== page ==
The Turkish central bank’s recent move to raise interest rates is a much-needed step in the right direction to help an economy that, albeit very attractive to foreign investors, is also extremely vulnerable to global economic shocks, and has suffered greatly from the general reticence investors have had and continue to exhibit toward emerging markets.
While some argue that the interest rate should have been raised much earlier, the Turkish central bank’s moves has nevertheless acknowledged the higher premium investors have been demanding to hold Turkish financial assets, said Paul Rawkins, sovereign analyst covering Turkey for Fitch Ratings in London. Also, Turkey’s vulnerability to short-term capital outflows, which is its biggest problem, is reduced, he added.
Interest rate hikes could help to stabilize the currency, Rawkins said, and reduce pressure on Turkey's inadequate international reserves, while a weaker Turkish lira could speed up current account adjustment.
However, Turkey is also overly reliant on short-term capital, a dependence that together with its large current account deficit has contributed to its external vulnerability, Rawkins said, adding as risk averse investors have been selling their Turkish holdings and backing out, this is proving problematic for the nation. So much so that despite its inclusion in the MINT group of countries (the others are Morocco, Indonesia and Nigeria), which are touted as being the next big global economic story, some analysts and investors have a rather dim view on Turkey in the immediate future.
“The Turkish economy was fueled by very fast credit growth, which partly explains the current account deficit,” Rawkins said. “Although the economy had successfully avoided a bust in 2011-2012 thanks to fiscal strength, monetary policy tightening and a reasonably strong banking sector, recent rate hikes will dent domestic demand and could renew concerns about an economic 'hard landing’ in 2014.”
In the years leading up to the 2008 financial crisis and even after that, Turkey depended heavily on all forms of cross-border borrowings, said Alec Moseley, a senior portfolio manager based in Schroders’ New York office, and the extremely rapid growth in the domestic consumer and corporate sectors has been fueled by debt.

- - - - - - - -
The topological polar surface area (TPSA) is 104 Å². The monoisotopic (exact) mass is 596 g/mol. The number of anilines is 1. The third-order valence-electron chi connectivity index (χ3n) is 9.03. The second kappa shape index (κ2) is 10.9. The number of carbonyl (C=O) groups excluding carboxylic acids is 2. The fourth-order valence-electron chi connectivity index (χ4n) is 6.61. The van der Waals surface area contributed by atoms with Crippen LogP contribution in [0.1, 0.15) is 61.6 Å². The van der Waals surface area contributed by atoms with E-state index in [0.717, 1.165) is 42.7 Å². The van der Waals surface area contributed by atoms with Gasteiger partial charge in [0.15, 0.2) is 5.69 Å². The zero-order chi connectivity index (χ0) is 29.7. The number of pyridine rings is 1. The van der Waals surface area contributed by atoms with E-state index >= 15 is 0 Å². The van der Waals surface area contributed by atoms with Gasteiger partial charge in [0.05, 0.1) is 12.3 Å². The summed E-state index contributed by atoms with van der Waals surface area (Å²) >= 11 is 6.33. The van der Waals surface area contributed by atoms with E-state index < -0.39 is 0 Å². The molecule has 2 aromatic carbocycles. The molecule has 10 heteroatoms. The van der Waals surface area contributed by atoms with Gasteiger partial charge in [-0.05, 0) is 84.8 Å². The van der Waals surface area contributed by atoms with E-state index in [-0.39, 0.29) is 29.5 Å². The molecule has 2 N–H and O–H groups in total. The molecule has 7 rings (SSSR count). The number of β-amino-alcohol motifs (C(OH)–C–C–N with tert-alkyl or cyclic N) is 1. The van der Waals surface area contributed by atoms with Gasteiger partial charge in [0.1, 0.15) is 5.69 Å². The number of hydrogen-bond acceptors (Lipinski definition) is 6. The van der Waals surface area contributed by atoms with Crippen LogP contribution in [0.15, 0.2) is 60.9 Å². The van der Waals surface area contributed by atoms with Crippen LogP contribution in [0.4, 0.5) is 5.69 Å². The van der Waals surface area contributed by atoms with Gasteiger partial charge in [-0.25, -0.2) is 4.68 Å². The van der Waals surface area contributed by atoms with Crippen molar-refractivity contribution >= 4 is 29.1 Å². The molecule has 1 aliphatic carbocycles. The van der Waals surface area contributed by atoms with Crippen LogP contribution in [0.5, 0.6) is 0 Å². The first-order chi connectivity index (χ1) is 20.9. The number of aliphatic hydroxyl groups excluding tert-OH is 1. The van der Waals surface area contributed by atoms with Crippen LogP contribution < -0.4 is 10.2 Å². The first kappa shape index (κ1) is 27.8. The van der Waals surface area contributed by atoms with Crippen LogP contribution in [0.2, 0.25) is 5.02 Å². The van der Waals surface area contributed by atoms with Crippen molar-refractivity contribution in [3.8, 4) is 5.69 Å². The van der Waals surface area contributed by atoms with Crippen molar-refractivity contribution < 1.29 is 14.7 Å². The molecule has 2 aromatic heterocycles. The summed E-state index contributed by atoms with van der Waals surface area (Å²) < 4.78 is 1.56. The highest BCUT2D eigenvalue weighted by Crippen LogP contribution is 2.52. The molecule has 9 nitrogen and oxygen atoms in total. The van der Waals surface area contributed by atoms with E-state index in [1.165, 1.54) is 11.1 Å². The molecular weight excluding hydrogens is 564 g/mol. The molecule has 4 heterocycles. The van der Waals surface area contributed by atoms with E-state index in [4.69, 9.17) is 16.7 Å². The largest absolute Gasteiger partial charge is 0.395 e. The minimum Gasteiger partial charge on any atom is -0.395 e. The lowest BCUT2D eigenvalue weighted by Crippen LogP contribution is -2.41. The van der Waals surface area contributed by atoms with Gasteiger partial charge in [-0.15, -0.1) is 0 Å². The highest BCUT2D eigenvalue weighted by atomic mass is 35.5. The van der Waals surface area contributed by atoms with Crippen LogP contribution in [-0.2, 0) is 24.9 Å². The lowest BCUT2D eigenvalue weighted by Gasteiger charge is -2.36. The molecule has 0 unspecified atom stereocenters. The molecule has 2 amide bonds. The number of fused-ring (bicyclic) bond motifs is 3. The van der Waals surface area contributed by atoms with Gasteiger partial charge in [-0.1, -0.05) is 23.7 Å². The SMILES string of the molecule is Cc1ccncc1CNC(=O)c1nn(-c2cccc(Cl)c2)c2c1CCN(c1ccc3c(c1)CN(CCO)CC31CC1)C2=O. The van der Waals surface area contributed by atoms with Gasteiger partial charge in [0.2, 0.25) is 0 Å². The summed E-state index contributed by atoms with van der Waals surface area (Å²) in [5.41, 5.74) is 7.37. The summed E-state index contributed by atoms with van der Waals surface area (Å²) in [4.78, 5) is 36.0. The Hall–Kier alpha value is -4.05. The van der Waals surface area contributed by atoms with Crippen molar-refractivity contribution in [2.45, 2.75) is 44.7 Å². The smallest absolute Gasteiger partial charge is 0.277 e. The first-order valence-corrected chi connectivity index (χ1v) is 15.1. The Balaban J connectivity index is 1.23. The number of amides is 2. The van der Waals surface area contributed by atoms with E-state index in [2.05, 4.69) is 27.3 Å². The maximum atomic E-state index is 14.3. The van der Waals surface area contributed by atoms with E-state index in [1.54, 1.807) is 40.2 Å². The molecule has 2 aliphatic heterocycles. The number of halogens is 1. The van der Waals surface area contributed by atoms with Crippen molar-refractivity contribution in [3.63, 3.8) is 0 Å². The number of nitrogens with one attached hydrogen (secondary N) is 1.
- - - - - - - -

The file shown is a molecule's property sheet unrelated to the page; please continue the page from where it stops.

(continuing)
“One of Turkey’s greatest vulnerabilities lies in the corporate sector, because two-thirds of all credit growth in the past decade has happened there,” Moseley said. “As such, most Turkish corporates are running a large, net-short foreign exchange position, which means their foreign exchange liabilities are greater than their assets and this makes them vulnerable to exchange rate weakness.”
Although the dependence on foreign capital as well as rising inflation in Turkey finally pushed the central bank to raise interest rates, “the odds for a very deep economic recession, one that’s likely to be much higher than what consensus is currently expecting, are very high,” Moseley said. “Everyone knows that there will be a slowdown in growth. The question is the magnitude of that.”
Political risk is also an issue in Turkey, but still, Turkey remains an attractive destination for numerous investors and venture capitalists like Roland Manger, co-founder and partner of German venture capitalist firm Earlybird, are finding great opportunities in the technology sector.
Turkey is well advanced in terms of mobile and Internet penetration across the country, but ecommerce and businesses coming online is still a growing field and one that’s rife with investment opportunities, Manger said.
“Internet businesses are connected to the economy, but when you’re substituting an off-line business, you basically have the introduction of completely new services that haven’t existed until now, so when you’re creating a market from scratch, you have demand and there is growth even in a contracting economy,” he said.
Companies such as Trendyol, which is the leading online fashion retailer in Turkey, is a great investment opportunity, raking in triple digit revenues in U.S. dollars, he said, as is a company like Metre Carre, a real estate portal that brings together people looking to rent homes.
“The real estate business in Turkey is huge and very dynamic, with more people moving into the cities, looking for places to live,” Manger said. “It’s still a wide open market that we are covering.”
Also on the more positive side, Turkish exporters are quite competitive and adept at switching markets, Rawkins said, and as the Eurozone continues to recover, it’s quite likely that Turkish companies will benefit from their improved economies. “Turkey is also close to countries like Iraq and Iran, so if the west continues to ease relations with Iran, this dynamic could benefit Turkish companies, too,” Rawkins said.